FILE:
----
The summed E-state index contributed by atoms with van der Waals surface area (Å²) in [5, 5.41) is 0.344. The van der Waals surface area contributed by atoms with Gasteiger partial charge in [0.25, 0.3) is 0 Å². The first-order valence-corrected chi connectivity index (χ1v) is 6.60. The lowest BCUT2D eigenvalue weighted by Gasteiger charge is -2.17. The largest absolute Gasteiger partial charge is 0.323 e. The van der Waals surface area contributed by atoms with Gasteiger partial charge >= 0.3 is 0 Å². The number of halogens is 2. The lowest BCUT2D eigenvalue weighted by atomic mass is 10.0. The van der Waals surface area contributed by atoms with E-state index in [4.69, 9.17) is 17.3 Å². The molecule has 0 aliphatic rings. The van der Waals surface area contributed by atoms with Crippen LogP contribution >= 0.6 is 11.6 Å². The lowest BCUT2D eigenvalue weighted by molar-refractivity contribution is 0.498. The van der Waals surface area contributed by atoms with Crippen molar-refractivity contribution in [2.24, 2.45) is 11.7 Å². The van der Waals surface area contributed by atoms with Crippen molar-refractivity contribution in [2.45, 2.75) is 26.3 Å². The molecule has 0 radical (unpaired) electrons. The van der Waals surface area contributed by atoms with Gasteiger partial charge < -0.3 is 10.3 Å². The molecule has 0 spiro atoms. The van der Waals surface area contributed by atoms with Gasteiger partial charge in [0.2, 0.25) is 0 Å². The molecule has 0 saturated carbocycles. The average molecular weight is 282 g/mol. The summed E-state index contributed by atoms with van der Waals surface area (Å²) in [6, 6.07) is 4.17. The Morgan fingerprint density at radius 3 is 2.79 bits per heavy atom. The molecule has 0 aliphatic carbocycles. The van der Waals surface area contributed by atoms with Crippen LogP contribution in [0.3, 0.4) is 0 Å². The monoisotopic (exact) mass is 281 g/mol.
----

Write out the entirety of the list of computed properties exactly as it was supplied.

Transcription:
The summed E-state index contributed by atoms with van der Waals surface area (Å²) in [5, 5.41) is 0.344. The van der Waals surface area contributed by atoms with Gasteiger partial charge in [0.25, 0.3) is 0 Å². The first-order valence-corrected chi connectivity index (χ1v) is 6.60. The lowest BCUT2D eigenvalue weighted by Gasteiger charge is -2.17. The largest absolute Gasteiger partial charge is 0.323 e. The van der Waals surface area contributed by atoms with Gasteiger partial charge >= 0.3 is 0 Å². The number of halogens is 2. The lowest BCUT2D eigenvalue weighted by atomic mass is 10.0. The van der Waals surface area contributed by atoms with E-state index in [4.69, 9.17) is 17.3 Å². The molecule has 0 aliphatic rings. The van der Waals surface area contributed by atoms with Crippen LogP contribution >= 0.6 is 11.6 Å². The lowest BCUT2D eigenvalue weighted by molar-refractivity contribution is 0.498. The van der Waals surface area contributed by atoms with Crippen molar-refractivity contribution in [2.24, 2.45) is 11.7 Å². The van der Waals surface area contributed by atoms with Crippen molar-refractivity contribution in [2.45, 2.75) is 26.3 Å². The molecule has 0 radical (unpaired) electrons. The van der Waals surface area contributed by atoms with Gasteiger partial charge < -0.3 is 10.3 Å². The molecule has 0 spiro atoms. The van der Waals surface area contributed by atoms with Gasteiger partial charge in [0.2, 0.25) is 0 Å². The molecule has 0 saturated carbocycles. The average molecular weight is 282 g/mol. The summed E-state index contributed by atoms with van der Waals surface area (Å²) in [6, 6.07) is 4.17. The Morgan fingerprint density at radius 3 is 2.79 bits per heavy atom. The molecule has 0 aliphatic carbocycles. The van der Waals surface area contributed by atoms with Crippen LogP contribution in [0.3, 0.4) is 0 Å². The monoisotopic (exact) mass is 281 g/mol.